After 40 years of research Andrew Brooks has produced a wonderful book which is particularly timely to look at today: Postcard Messages from the Great War 1914-19.
It is a magnificent achievement and a unique and immensely touching book. Brooks has not merely compiled and shared a huge collection of postcard messages, as interesting that would be, but has also gone to an immense effort to find out as much as he can about the soldiers and their circumstances. His understanding of military postal history is immense, so he can interpret a great deal about from postmarks and censor marks. The book is arranged loosely chronologically, and the reader is led from the optimism of the early volunteers through to terrible losses and some fortunate survivals. The book is centred on postcards sent from and to British soldiers, often telling us a lot about their lives and families before and after their service.
From the Edwardian Postcard Project we know that many cards of the early twentieth century were commissioned from a photographer, to show a family, friendship or other group. This is a ‘Pals’ battalion, volunteers recruited locally and promised they would serve with other men from the same region. Here are men from the 18th The King’s Liverpool Regiment, during their initial training while based at Hooton Park Racecourse. The men are still in their civilian clothing. The card is sent to Miss R Hazelwood, 126 Thornton Road, Bootle, Liverpool on Friday 6th November 1914. The message reads,
“Dear Miss H,
Many thanks for Chocolate received this morning. We are going for a 20 Mile Route March round Birkenhead tomorrow that is if I get my uniform
Another such group postcard from the 19th (‘Pals’) King’s Liverpool regiment was sent in 1915 by John Anderson Henry Downie to his mother at 67, Carisbroke Road, Walton, Liverpool. The message reads:
I duly received both parcels in good condition. I thank you very much for them, they will provide extras for some time to come. On the other side you will see some of competitors lined up for a 41/2 mile event at sports. I am No. 231. In the background a large sports ground is seen.
In this case Andrew Brooks has been able to trace his fate in the 19th King’s Liverpool War Diary. The 22nd January 1916 entry describes an event near Carnoy: “Bombardment on both sides. Minnenwerfer wrecked a dug-out, with the following casualties. 17322 L. Cpl. Downie killed. 17496 Pte. Whitehead seriously wounded…..” Brooks has also traced Downie’s grave at the Carnoy Military Cemetrery on the Somme, row H grave 11.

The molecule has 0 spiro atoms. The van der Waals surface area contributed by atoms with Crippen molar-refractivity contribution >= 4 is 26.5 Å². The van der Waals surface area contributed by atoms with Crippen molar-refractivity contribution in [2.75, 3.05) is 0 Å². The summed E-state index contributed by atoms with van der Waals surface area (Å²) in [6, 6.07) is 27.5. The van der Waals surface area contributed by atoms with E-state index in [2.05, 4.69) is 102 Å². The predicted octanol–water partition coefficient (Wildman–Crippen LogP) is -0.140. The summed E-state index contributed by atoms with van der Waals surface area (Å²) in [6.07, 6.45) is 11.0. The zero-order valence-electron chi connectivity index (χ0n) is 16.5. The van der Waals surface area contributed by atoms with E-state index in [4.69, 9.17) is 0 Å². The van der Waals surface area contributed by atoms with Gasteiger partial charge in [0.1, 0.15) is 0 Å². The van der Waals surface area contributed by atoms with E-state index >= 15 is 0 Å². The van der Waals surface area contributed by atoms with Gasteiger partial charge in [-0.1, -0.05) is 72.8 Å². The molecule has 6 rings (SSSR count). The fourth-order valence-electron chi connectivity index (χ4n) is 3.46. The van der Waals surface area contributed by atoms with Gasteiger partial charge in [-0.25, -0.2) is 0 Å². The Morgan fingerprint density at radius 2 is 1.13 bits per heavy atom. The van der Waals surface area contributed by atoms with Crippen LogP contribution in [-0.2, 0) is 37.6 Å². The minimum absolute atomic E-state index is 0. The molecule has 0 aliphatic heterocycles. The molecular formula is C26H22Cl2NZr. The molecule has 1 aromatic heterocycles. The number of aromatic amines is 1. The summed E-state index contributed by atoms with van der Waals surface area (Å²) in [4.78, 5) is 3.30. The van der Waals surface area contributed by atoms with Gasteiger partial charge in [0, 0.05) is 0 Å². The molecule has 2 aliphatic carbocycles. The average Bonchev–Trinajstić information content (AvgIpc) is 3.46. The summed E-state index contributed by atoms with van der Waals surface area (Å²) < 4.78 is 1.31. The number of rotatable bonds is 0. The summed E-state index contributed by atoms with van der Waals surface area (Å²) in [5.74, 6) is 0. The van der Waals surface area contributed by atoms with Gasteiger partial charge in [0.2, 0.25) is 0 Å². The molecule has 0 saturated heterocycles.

Evidence of losses at such major battles as the Somme is also shown in postcards by others involved, occasionally revealing some involvement by women. This card was sent to Miss Robertson, Union Bank House, George Street, Perth, Scotland from a French Auxiliary hospital on 31st July 1916 (the year of “The Big Push”):
“Dear Mary, Are you still at Rosebank: We are leading a very strenuous existence here and do what we can. Can hardly copy with the rush – at least this was so till the last two days. Things have quietened a bit but we rather think it is the lull before the storm. I love the life and the work.
I heard from Willie two days ago. He is in the thick of it but safe and well. Are your folks alright? Much love from Norah.”
This card by the well known postcard artist Donald McGill was sent on 12th February 1917 from Farnham, Surrey, by Arthur to his father Pte. A. Blackman, 37706, 7th Battalion Queens R.W.S. ‘D’ Com. Machine Gun Section, BEF France.
The message reads:
“Dear Dad just a line to say I hope you are all right glad to say I am feeling a bit better but don’t go to school yet Floss and Eeyore better hope you will be able to come home heaps of love and tons of kisses your loving boy Arthur.”
Brooks writes: “Sadly Lance Corporal Arthur Blackman, aged 39, the husband of E. Blackman of 12 Red Lion Square, Farnham, Surrey was killed in action on Saturday 23rd March 1918. He is buried in Chaumy Communal Cemetery, British Extension on the Ham to Chaumy road, Plot 4, Row B, Grave 14.”
Finally, another touching card from a training camp, this one from the 1st (Service) Battalion of the Guernsey regiment. This was sent to Mrs Sophia Durnmont, Grande Rue, St. Saviour’s, Guernsey from her grandson then, Brooks deduces from the marks, from a camp near Canterbury. The message reads:
I am dropping you these few lines to let you know we have arrived safely at our new camp after one day and one night’s travelling, and a very dirty camp Dear Gran compared to those we had in Guernsey, but we’ll get used to it little by little I suppose. Cheer up my little wife dear Gran when she’ll come home and tell he since it’s the call of duty it must be the will of the Almighty, hoping you are keeping quite well, as I am at present. God keep us all till we meet again
Andrew Brooks’ beautifully produced book: Postcard Messages from the Great War 1914-1919 is available from ebay for £20 and £2.80 postage.